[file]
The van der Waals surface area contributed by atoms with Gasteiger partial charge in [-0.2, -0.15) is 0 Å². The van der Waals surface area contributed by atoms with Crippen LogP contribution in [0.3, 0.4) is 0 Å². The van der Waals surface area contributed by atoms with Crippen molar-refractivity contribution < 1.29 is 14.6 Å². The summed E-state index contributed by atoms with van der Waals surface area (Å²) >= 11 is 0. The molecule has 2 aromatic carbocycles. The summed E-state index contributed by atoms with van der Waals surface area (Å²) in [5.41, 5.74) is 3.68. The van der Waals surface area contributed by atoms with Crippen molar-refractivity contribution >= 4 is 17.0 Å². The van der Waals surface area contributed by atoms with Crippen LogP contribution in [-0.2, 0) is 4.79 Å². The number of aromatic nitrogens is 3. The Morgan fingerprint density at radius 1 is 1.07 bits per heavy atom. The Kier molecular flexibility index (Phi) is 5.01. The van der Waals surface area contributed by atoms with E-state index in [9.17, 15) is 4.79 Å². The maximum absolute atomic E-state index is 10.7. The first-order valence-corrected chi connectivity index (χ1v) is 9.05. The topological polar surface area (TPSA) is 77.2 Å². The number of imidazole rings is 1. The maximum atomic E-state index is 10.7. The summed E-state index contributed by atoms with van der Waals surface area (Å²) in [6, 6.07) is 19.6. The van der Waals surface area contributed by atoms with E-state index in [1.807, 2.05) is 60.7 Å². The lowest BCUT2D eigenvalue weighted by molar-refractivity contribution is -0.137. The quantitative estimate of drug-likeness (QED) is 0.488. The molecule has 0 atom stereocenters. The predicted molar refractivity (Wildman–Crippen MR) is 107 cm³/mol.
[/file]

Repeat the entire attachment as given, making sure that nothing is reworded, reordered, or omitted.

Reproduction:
The van der Waals surface area contributed by atoms with Gasteiger partial charge in [-0.2, -0.15) is 0 Å². The van der Waals surface area contributed by atoms with Crippen LogP contribution in [0.3, 0.4) is 0 Å². The van der Waals surface area contributed by atoms with Crippen molar-refractivity contribution < 1.29 is 14.6 Å². The summed E-state index contributed by atoms with van der Waals surface area (Å²) >= 11 is 0. The molecule has 2 aromatic carbocycles. The summed E-state index contributed by atoms with van der Waals surface area (Å²) in [5.41, 5.74) is 3.68. The van der Waals surface area contributed by atoms with Crippen molar-refractivity contribution >= 4 is 17.0 Å². The van der Waals surface area contributed by atoms with Crippen LogP contribution in [-0.2, 0) is 4.79 Å². The number of aromatic nitrogens is 3. The Morgan fingerprint density at radius 1 is 1.07 bits per heavy atom. The Kier molecular flexibility index (Phi) is 5.01. The van der Waals surface area contributed by atoms with E-state index in [9.17, 15) is 4.79 Å². The maximum absolute atomic E-state index is 10.7. The first-order valence-corrected chi connectivity index (χ1v) is 9.05. The topological polar surface area (TPSA) is 77.2 Å². The number of imidazole rings is 1. The maximum atomic E-state index is 10.7. The summed E-state index contributed by atoms with van der Waals surface area (Å²) in [6, 6.07) is 19.6. The van der Waals surface area contributed by atoms with E-state index in [1.807, 2.05) is 60.7 Å². The lowest BCUT2D eigenvalue weighted by molar-refractivity contribution is -0.137. The quantitative estimate of drug-likeness (QED) is 0.488. The molecule has 0 atom stereocenters. The predicted molar refractivity (Wildman–Crippen MR) is 107 cm³/mol.